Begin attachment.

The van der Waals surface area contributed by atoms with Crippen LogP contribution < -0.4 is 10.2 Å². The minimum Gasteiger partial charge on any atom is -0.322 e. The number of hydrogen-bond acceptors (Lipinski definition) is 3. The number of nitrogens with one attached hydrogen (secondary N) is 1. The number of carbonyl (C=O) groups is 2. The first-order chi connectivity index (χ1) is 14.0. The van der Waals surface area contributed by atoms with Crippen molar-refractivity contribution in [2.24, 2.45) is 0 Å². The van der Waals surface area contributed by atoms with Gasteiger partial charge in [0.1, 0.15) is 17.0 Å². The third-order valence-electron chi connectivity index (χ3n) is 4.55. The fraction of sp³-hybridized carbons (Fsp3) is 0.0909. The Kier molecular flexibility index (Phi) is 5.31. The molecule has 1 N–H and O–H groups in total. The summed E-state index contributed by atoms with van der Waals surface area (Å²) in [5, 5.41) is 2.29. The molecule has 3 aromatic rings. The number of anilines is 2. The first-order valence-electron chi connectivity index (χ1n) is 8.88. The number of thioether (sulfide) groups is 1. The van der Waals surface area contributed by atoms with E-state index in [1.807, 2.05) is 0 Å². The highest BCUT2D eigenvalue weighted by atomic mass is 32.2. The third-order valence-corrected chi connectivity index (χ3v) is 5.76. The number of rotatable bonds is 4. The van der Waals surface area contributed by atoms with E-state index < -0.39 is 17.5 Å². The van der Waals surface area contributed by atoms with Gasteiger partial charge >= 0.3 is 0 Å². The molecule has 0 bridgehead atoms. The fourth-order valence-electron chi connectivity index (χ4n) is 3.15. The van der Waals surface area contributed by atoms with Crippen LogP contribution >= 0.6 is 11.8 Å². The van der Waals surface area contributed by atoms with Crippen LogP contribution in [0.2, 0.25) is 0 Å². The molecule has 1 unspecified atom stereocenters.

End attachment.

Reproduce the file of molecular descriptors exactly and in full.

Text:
The van der Waals surface area contributed by atoms with Crippen LogP contribution < -0.4 is 10.2 Å². The minimum Gasteiger partial charge on any atom is -0.322 e. The number of hydrogen-bond acceptors (Lipinski definition) is 3. The number of nitrogens with one attached hydrogen (secondary N) is 1. The number of carbonyl (C=O) groups is 2. The first-order chi connectivity index (χ1) is 14.0. The van der Waals surface area contributed by atoms with Crippen molar-refractivity contribution in [2.24, 2.45) is 0 Å². The van der Waals surface area contributed by atoms with Gasteiger partial charge in [0.1, 0.15) is 17.0 Å². The third-order valence-electron chi connectivity index (χ3n) is 4.55. The fraction of sp³-hybridized carbons (Fsp3) is 0.0909. The Kier molecular flexibility index (Phi) is 5.31. The molecule has 1 N–H and O–H groups in total. The summed E-state index contributed by atoms with van der Waals surface area (Å²) in [5, 5.41) is 2.29. The molecule has 3 aromatic rings. The number of anilines is 2. The first-order valence-electron chi connectivity index (χ1n) is 8.88. The number of thioether (sulfide) groups is 1. The van der Waals surface area contributed by atoms with E-state index in [1.807, 2.05) is 0 Å². The highest BCUT2D eigenvalue weighted by atomic mass is 32.2. The third-order valence-corrected chi connectivity index (χ3v) is 5.76. The number of rotatable bonds is 4. The van der Waals surface area contributed by atoms with E-state index < -0.39 is 17.5 Å². The van der Waals surface area contributed by atoms with Gasteiger partial charge >= 0.3 is 0 Å². The molecule has 0 bridgehead atoms. The fourth-order valence-electron chi connectivity index (χ4n) is 3.15. The van der Waals surface area contributed by atoms with Crippen LogP contribution >= 0.6 is 11.8 Å². The van der Waals surface area contributed by atoms with Crippen LogP contribution in [0.2, 0.25) is 0 Å². The molecule has 1 unspecified atom stereocenters.